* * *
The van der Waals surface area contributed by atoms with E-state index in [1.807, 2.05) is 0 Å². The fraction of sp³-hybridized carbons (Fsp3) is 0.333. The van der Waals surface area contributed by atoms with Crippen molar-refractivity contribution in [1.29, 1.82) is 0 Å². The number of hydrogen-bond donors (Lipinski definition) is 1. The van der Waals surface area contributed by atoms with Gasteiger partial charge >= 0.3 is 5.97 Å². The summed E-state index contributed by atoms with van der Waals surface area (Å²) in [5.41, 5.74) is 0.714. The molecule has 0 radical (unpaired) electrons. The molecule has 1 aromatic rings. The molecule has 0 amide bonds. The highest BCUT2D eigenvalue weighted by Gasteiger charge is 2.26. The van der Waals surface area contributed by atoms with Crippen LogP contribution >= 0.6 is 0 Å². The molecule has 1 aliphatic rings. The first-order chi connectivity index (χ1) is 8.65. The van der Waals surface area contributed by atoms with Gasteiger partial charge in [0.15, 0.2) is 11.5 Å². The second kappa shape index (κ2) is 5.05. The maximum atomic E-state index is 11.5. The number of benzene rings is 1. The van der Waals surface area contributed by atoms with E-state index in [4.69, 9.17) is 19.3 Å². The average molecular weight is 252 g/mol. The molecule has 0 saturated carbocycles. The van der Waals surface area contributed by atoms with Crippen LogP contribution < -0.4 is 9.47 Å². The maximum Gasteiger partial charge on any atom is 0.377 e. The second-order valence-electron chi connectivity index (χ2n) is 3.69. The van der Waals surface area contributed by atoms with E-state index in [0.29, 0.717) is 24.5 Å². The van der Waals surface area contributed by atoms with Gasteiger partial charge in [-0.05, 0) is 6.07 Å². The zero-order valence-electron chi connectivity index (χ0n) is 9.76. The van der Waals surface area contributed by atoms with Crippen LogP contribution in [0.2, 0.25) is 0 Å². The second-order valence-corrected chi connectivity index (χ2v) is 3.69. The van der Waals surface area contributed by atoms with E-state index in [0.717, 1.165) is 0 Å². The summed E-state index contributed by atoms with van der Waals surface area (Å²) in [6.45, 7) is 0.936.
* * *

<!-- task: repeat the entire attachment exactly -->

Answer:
The van der Waals surface area contributed by atoms with E-state index in [1.807, 2.05) is 0 Å². The fraction of sp³-hybridized carbons (Fsp3) is 0.333. The van der Waals surface area contributed by atoms with Crippen molar-refractivity contribution in [1.29, 1.82) is 0 Å². The number of hydrogen-bond donors (Lipinski definition) is 1. The van der Waals surface area contributed by atoms with Gasteiger partial charge >= 0.3 is 5.97 Å². The summed E-state index contributed by atoms with van der Waals surface area (Å²) in [5.41, 5.74) is 0.714. The molecule has 0 radical (unpaired) electrons. The molecule has 1 aromatic rings. The molecule has 0 amide bonds. The highest BCUT2D eigenvalue weighted by Gasteiger charge is 2.26. The van der Waals surface area contributed by atoms with Crippen LogP contribution >= 0.6 is 0 Å². The molecule has 1 aliphatic rings. The first-order chi connectivity index (χ1) is 8.65. The van der Waals surface area contributed by atoms with Gasteiger partial charge in [0.15, 0.2) is 11.5 Å². The second kappa shape index (κ2) is 5.05. The maximum atomic E-state index is 11.5. The number of benzene rings is 1. The van der Waals surface area contributed by atoms with E-state index in [4.69, 9.17) is 19.3 Å². The average molecular weight is 252 g/mol. The molecule has 0 saturated carbocycles. The van der Waals surface area contributed by atoms with Crippen LogP contribution < -0.4 is 9.47 Å². The maximum Gasteiger partial charge on any atom is 0.377 e. The second-order valence-electron chi connectivity index (χ2n) is 3.69. The van der Waals surface area contributed by atoms with E-state index in [0.29, 0.717) is 24.5 Å². The van der Waals surface area contributed by atoms with Gasteiger partial charge in [-0.05, 0) is 6.07 Å². The zero-order valence-electron chi connectivity index (χ0n) is 9.76. The van der Waals surface area contributed by atoms with Crippen LogP contribution in [0.2, 0.25) is 0 Å². The second-order valence-corrected chi connectivity index (χ2v) is 3.69. The van der Waals surface area contributed by atoms with E-state index in [0.717, 1.165) is 0 Å². The summed E-state index contributed by atoms with van der Waals surface area (Å²) in [6.45, 7) is 0.936.